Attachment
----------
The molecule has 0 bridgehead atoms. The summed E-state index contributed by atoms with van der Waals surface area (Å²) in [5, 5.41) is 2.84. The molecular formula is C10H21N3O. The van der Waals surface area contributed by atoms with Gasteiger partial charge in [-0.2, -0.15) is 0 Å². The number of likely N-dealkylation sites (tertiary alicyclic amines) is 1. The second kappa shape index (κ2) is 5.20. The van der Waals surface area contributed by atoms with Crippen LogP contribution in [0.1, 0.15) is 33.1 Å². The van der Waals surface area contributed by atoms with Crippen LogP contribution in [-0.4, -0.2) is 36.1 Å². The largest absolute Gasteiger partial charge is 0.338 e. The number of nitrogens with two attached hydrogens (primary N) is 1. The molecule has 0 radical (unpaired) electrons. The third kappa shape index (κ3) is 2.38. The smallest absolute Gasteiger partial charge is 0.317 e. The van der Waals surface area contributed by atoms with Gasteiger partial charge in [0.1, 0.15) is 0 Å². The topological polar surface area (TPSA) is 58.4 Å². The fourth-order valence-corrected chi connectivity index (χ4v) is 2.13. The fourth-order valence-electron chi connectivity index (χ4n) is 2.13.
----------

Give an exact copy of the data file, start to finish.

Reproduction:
The molecule has 0 bridgehead atoms. The summed E-state index contributed by atoms with van der Waals surface area (Å²) in [5, 5.41) is 2.84. The molecular formula is C10H21N3O. The van der Waals surface area contributed by atoms with Gasteiger partial charge in [-0.2, -0.15) is 0 Å². The number of likely N-dealkylation sites (tertiary alicyclic amines) is 1. The second kappa shape index (κ2) is 5.20. The van der Waals surface area contributed by atoms with Crippen LogP contribution in [0.1, 0.15) is 33.1 Å². The van der Waals surface area contributed by atoms with Crippen LogP contribution in [-0.4, -0.2) is 36.1 Å². The largest absolute Gasteiger partial charge is 0.338 e. The number of nitrogens with two attached hydrogens (primary N) is 1. The molecule has 0 radical (unpaired) electrons. The third kappa shape index (κ3) is 2.38. The smallest absolute Gasteiger partial charge is 0.317 e. The van der Waals surface area contributed by atoms with Gasteiger partial charge in [0.1, 0.15) is 0 Å². The topological polar surface area (TPSA) is 58.4 Å². The fourth-order valence-corrected chi connectivity index (χ4v) is 2.13. The fourth-order valence-electron chi connectivity index (χ4n) is 2.13.